After nearly four years of legal challenges and revisions, contractors and unions face stiffer federal safety mandates after April 22 for lead-paint dust containment in homes and public facilities built before 1978 that are occupied by children under the age of seven. The U.S. Environmental Protection Agency says its Renovation, Repair and Painting Rule will reduce child lead-poisoning levels, but some construction groups are concerned about added cost for small contractors as well as insufficient worker training around the U.S.
The rule, first proposed in 2006, requires renovation workers to be EPA-certified and sets new standards for site containment, protective clothing, waste disposal, record-keeping and safety verification. The mandate applies to all homes, even childless ones, but exempts homeowners from its requirements.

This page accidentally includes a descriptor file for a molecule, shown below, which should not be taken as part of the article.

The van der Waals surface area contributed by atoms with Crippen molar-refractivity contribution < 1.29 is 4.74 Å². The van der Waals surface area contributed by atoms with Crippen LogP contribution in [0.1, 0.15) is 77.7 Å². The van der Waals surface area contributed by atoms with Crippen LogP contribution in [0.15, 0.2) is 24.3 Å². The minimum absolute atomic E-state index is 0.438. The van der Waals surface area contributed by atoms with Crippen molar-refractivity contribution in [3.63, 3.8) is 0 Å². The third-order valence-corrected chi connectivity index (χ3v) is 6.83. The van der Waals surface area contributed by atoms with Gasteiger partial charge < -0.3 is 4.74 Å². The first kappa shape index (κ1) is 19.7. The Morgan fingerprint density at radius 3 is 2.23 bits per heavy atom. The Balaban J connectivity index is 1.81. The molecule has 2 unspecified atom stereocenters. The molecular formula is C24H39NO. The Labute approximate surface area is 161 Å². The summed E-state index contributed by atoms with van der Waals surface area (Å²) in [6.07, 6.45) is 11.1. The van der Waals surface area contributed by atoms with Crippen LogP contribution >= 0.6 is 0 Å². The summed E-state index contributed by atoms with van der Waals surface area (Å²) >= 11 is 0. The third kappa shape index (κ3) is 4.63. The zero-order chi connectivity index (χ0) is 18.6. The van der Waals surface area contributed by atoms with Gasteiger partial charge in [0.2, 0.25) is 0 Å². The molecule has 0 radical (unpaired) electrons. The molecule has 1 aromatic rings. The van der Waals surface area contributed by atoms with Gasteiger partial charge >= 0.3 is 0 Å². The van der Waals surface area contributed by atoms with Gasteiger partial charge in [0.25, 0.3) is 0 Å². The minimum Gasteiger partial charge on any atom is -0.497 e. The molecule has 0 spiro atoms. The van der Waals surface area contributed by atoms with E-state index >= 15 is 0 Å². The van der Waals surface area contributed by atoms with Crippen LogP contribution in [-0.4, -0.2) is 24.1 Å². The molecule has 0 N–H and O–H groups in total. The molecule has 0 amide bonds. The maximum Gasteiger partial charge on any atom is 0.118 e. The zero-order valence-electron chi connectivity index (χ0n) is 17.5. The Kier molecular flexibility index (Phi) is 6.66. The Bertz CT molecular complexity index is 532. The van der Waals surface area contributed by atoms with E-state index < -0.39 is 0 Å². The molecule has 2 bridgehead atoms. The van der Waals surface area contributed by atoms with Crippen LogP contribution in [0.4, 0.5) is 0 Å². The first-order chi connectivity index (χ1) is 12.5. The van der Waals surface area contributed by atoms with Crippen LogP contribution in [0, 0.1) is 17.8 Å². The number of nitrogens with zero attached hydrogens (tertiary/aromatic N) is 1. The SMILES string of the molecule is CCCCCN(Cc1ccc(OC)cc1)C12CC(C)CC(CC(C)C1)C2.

“While we support the intention of the rule and want to keep customers and employees safe, we remain concerned about the lack of EPA-approved trainers,” says Amy Chai, senior counsel of the National Association of Home Builders, which had challenged the rule. She says six states and Washington, D.C., have no accredited trainers available, a situation that could also slow energy efficiency work.
The painters’ union launched three new classes in January to expand its numbers of certified members and trainers but has also been preparing for the new rules since last June, says Dan Penski, director of the union’s Finishing Trades Institute, its training arm. “There will be initial costs to set this up, but it will be made up in the long run,” he says.